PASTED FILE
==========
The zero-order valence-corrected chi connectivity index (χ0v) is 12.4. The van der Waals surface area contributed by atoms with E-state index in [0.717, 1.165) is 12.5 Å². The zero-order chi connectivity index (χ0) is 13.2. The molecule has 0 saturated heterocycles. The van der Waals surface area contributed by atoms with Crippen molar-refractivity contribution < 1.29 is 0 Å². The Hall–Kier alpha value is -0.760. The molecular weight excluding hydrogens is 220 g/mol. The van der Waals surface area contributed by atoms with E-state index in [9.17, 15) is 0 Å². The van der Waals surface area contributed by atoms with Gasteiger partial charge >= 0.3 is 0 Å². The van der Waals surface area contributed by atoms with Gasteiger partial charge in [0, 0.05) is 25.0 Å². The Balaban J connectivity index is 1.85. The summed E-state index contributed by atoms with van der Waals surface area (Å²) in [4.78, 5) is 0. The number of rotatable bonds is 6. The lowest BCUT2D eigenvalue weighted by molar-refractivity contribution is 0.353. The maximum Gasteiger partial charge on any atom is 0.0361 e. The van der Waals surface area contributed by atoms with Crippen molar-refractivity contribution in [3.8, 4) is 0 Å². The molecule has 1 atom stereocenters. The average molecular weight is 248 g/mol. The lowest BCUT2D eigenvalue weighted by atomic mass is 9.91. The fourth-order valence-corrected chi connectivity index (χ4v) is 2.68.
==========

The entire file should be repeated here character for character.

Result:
The zero-order valence-corrected chi connectivity index (χ0v) is 12.4. The van der Waals surface area contributed by atoms with E-state index in [0.717, 1.165) is 12.5 Å². The zero-order chi connectivity index (χ0) is 13.2. The molecule has 0 saturated heterocycles. The van der Waals surface area contributed by atoms with Crippen molar-refractivity contribution < 1.29 is 0 Å². The Hall–Kier alpha value is -0.760. The molecular weight excluding hydrogens is 220 g/mol. The van der Waals surface area contributed by atoms with E-state index in [9.17, 15) is 0 Å². The van der Waals surface area contributed by atoms with Gasteiger partial charge >= 0.3 is 0 Å². The van der Waals surface area contributed by atoms with Gasteiger partial charge in [0, 0.05) is 25.0 Å². The Balaban J connectivity index is 1.85. The summed E-state index contributed by atoms with van der Waals surface area (Å²) in [4.78, 5) is 0. The number of rotatable bonds is 6. The lowest BCUT2D eigenvalue weighted by molar-refractivity contribution is 0.353. The maximum Gasteiger partial charge on any atom is 0.0361 e. The van der Waals surface area contributed by atoms with Crippen molar-refractivity contribution in [3.8, 4) is 0 Å². The molecule has 1 atom stereocenters. The average molecular weight is 248 g/mol. The lowest BCUT2D eigenvalue weighted by atomic mass is 9.91. The fourth-order valence-corrected chi connectivity index (χ4v) is 2.68.